I am especially hurt that his apology was never clearly communicated to our elders, many of whom endured the horrors of disenfranchisement, re-location and boarding schools.
So for the third anniversary of the signing of this bill, I have reserved the space in front of the U.S. Capitol building. On that day I, and a diverse group of citizens, are hosting a public reading of H.R. 3326.
Our mission is to invite our nation's citizens and leaders, as well as members of the global community, to gather at the U.S. Capitol on Dec. 19, 2012, and join our efforts to communicate as publically, as humbly and as respectfully as possible the contents of H.R. 3326 (and the apology enclosed therein) to the Native American tribes, communities and citizens of the United States of America.
It is our hope that this event will establish safe and honest common ground where a national conversation for reconciliation between our country and Native America can begin.
Mr. Anaya, I would like to invite you, both personally and as the United Nations special rapporteur on the rights of indigenous peoples, to join us.
I also would ask you to communicate these stories and this invitation to the United Nations and to the broader global community.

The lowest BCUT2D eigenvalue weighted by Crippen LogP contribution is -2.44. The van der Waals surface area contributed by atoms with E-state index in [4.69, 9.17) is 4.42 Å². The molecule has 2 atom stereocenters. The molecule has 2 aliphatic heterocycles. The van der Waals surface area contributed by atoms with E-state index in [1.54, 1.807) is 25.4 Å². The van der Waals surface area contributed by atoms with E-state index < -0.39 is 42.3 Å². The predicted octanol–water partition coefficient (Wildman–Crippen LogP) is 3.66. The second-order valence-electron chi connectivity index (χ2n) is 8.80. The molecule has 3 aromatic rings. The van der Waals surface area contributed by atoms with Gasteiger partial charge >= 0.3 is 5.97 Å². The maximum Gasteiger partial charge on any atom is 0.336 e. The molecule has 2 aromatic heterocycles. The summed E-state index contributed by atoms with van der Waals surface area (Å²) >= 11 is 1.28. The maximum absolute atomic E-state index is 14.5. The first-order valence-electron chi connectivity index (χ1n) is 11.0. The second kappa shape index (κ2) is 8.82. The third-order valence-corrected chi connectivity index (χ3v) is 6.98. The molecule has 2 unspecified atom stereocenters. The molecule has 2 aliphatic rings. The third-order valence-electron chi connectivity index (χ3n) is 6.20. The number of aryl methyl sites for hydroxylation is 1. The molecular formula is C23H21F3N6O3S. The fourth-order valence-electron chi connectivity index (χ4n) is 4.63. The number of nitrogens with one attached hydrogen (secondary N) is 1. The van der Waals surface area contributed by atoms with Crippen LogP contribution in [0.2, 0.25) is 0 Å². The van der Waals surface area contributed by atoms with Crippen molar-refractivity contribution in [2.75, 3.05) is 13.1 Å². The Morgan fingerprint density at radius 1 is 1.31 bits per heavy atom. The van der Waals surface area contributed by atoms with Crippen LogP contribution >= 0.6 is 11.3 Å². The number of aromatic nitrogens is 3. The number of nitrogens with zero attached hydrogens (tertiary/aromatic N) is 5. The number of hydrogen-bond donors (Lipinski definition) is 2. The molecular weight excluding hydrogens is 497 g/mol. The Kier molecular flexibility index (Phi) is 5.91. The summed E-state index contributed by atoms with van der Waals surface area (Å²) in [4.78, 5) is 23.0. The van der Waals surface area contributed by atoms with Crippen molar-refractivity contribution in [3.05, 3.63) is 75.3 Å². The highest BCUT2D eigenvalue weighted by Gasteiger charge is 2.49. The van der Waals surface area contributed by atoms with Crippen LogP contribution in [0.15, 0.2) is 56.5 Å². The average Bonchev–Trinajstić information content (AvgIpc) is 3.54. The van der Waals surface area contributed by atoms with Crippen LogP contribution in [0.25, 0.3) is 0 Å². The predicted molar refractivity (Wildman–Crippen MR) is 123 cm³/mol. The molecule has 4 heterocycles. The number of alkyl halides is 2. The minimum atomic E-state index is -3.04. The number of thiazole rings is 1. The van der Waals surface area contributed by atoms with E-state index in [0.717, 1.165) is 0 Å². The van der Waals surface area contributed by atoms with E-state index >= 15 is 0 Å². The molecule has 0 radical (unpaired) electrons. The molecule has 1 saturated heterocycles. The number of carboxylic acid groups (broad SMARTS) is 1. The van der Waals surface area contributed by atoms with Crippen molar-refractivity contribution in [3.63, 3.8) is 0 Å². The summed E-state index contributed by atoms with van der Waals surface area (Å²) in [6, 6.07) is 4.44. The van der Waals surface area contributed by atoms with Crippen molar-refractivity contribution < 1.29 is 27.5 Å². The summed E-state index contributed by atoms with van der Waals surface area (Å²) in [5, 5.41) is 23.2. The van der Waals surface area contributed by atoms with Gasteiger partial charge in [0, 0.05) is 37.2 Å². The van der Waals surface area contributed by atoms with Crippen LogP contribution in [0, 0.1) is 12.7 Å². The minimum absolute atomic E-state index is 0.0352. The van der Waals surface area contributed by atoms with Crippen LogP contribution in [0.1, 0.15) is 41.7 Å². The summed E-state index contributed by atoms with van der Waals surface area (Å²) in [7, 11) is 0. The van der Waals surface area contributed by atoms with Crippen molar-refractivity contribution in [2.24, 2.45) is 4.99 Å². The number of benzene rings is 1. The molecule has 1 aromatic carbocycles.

And finally, I would like to thank you. Thank you for hosting this conference. Thank you for seeking out the host people of this land, for sitting down next to us and looking us in the eye. And thank you for listening to our stories and hearing our concerns.
Fort Defiance, Ariz.
Hale supports L. Colo. River settlement
Many of you have asked how I feel about the Senate Bill 2109, the proposed Navajo-Hopi Little Colorado River Water Settlement Act of 2012 and the Navajo-Hopi Little Colorado River Water Rights Settlement Agreement. I thank you for your inquiries and take this opportunity to express my support for the LCR Settlement and state the reasons for my support.
While our lawyers, on our behalf, have asserted for many years that the Navajo Nation is entitled to every drop of water in the Little Colorado River basin, the Little Colorado River continues to flow past the Navajo Nation and almost half of our households continue to haul water.
While our communities cannot access and use the Little Colorado River water, communities off-Navajo Nation are putting that water to use and have done so for years. The question is simply do we allow this to continue or do we take this opportunity to tie down our water rights?